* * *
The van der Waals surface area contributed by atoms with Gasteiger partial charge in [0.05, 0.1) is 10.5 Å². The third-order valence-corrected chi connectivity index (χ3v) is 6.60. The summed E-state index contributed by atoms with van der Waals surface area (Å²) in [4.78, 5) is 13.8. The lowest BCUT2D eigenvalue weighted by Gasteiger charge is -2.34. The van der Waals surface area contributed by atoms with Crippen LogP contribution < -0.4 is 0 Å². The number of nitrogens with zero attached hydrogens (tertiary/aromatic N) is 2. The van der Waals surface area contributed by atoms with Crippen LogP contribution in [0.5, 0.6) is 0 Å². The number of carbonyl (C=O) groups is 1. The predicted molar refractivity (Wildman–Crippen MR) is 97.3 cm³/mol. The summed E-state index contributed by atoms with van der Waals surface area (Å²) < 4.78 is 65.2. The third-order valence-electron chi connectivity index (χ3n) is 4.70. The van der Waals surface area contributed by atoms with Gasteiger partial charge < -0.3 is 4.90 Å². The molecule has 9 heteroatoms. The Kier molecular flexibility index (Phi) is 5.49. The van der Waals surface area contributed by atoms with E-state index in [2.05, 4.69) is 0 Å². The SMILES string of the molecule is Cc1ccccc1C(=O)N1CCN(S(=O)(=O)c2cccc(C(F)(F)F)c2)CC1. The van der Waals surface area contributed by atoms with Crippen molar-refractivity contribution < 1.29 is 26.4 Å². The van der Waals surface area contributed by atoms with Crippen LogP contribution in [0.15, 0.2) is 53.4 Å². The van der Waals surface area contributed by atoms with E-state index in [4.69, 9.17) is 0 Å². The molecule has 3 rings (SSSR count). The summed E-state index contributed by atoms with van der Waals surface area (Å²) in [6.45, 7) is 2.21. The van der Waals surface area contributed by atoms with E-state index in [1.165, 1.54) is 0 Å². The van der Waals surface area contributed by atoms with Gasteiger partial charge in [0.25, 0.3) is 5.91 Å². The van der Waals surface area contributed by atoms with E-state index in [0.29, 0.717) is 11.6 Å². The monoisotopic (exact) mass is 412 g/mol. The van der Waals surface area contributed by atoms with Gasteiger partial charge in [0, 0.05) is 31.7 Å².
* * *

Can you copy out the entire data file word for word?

The van der Waals surface area contributed by atoms with Gasteiger partial charge in [0.05, 0.1) is 10.5 Å². The third-order valence-corrected chi connectivity index (χ3v) is 6.60. The summed E-state index contributed by atoms with van der Waals surface area (Å²) in [4.78, 5) is 13.8. The lowest BCUT2D eigenvalue weighted by Gasteiger charge is -2.34. The van der Waals surface area contributed by atoms with Crippen LogP contribution < -0.4 is 0 Å². The number of nitrogens with zero attached hydrogens (tertiary/aromatic N) is 2. The van der Waals surface area contributed by atoms with Crippen LogP contribution in [0.5, 0.6) is 0 Å². The number of carbonyl (C=O) groups is 1. The predicted molar refractivity (Wildman–Crippen MR) is 97.3 cm³/mol. The summed E-state index contributed by atoms with van der Waals surface area (Å²) < 4.78 is 65.2. The third-order valence-electron chi connectivity index (χ3n) is 4.70. The van der Waals surface area contributed by atoms with Gasteiger partial charge < -0.3 is 4.90 Å². The molecule has 9 heteroatoms. The Kier molecular flexibility index (Phi) is 5.49. The van der Waals surface area contributed by atoms with E-state index in [2.05, 4.69) is 0 Å². The SMILES string of the molecule is Cc1ccccc1C(=O)N1CCN(S(=O)(=O)c2cccc(C(F)(F)F)c2)CC1. The van der Waals surface area contributed by atoms with Crippen molar-refractivity contribution < 1.29 is 26.4 Å². The van der Waals surface area contributed by atoms with Crippen LogP contribution in [0.15, 0.2) is 53.4 Å². The van der Waals surface area contributed by atoms with E-state index in [4.69, 9.17) is 0 Å². The molecule has 3 rings (SSSR count). The summed E-state index contributed by atoms with van der Waals surface area (Å²) in [6.45, 7) is 2.21. The van der Waals surface area contributed by atoms with E-state index in [1.165, 1.54) is 0 Å². The van der Waals surface area contributed by atoms with Gasteiger partial charge in [0.25, 0.3) is 5.91 Å². The van der Waals surface area contributed by atoms with E-state index in [0.29, 0.717) is 11.6 Å². The monoisotopic (exact) mass is 412 g/mol. The van der Waals surface area contributed by atoms with Gasteiger partial charge in [0, 0.05) is 31.7 Å².